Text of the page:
The results, published online last month in the Journal of Alzheimer Disease, offer a potential means of identifying the earliest mechanisms that may appear in APOE4 carriers and contribute to Alzheimer’s disease before people develop memory problems or other symptoms of dementia .
Our work suggests a possible role for a long-studied molecule called C-reactive protein (CRP), which is typically elevated in inflammation, as a factor in the increased risk of Alzheimer’s disease that occurs in APOE4 carriers.
Lead Author Miles Berger, MD, Ph.D., Associate Professor in the Duke’s Department of Anaesthesiology.
Berger and colleagues analyzed data from the targeted cerebrospinal fluid of research participants at the Alzheimer’s Disease Neuroimaging Institute. Under monitoring of the clinical status of Alzheimer’s disease, they identified variations in protein levels in human cerebrospinal fluid with increasing numbers of copies of APOE4 gene variants. They found that people with more APOE4 copies had lower levels of CRP that circulated in their cerebrospinal fluid.
Berger said this is consistent with the current risk profile of the APOE4 carriers. People with a single APOE4 variant have a three to four times higher risk of developing Alzheimer’s disease, while people with two APOE4 variants have a more than tenfold risk.
We found that spinal fluid CRP levels are lower in people with the APOE4 allele before they ever develop dementia or even mild cognitive impairment. This suggests that CRP may be actively involved in synapse damage. We believe that CRP does this along with a cascade of inflammatory proteins called complement that activate one after another like a series of falling dominoes. Altered complement activity has also been found at autopsy in the brains of patients suffering from Alzheimer’s disease, and the complement pathway can both damage synapses and target them for destruction. Our results suggest that processes like these, which take place over many years and even decades in APOE4 carriers, may ultimately lead to Alzheimer’s disease pathology and cognitive decline.
Berger said there are other inflammatory conditions that are more likely to decrease rather than increase CRP, particularly lupus. He said therapies to control CRP in conditions like rheumatoid arthritis and vasculitis might warrant an investigation into Alzheimer’s disease, but additional studies are needed to shed light on the Duke team’s findings.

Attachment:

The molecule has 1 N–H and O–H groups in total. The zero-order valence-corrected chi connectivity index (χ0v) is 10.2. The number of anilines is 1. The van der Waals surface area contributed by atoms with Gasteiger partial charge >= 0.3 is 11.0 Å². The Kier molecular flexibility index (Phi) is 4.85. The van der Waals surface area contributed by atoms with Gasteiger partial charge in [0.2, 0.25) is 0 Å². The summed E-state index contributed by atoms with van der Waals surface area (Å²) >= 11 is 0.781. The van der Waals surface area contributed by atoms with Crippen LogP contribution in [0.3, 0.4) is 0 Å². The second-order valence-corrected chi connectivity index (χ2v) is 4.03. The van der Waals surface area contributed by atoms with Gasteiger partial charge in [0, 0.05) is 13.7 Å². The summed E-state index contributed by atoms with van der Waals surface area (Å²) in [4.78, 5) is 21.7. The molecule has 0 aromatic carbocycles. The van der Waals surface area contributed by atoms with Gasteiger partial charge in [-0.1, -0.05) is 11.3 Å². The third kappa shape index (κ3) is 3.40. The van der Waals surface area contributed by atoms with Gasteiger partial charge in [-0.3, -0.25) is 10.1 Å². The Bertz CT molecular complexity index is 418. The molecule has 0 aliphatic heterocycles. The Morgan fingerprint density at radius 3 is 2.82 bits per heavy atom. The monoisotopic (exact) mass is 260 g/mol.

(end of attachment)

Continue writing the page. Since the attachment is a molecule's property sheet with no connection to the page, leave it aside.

Perhaps those with more APOE4 variants have synapses over-clearing throughout life until it comes to a point where the brain can no longer process information. It would be like taking a book and randomly erasing every 1000th letter. You could do that for a while and the book would still make sense. But after a while, too many letters would be gone and you would lose the information in the book. We think this could be what’s going on in the brain.
In addition to Berger, the study’s authors include Mary Cooter, Alexander S. Roesler, Stacey Chung, John Park, Jennifer L. Modliszewski, Keith W. VanDusen, J. Will Thompson, Arthur Moseley, Michael J. Devinney, Shayan Smani and Ashley Hall , Victor Cai, Jeffrey N. Browndyke, Michael W. Lutz, David L. Corcoran, and Alzheimer Disease Neuroimaging Initiative.
The study was supported by the National Institutes of Health (P30AG028716, UH2AG056925, U01 AG024904), the Alzheimer’s Drug Discovery Foundation, the first Ann Bussel Award from the Ruth K. Broad Foundation at Duke University, and the Duke Anaesthesiology Department. A full list of supporting funding can be found in the study.
See press release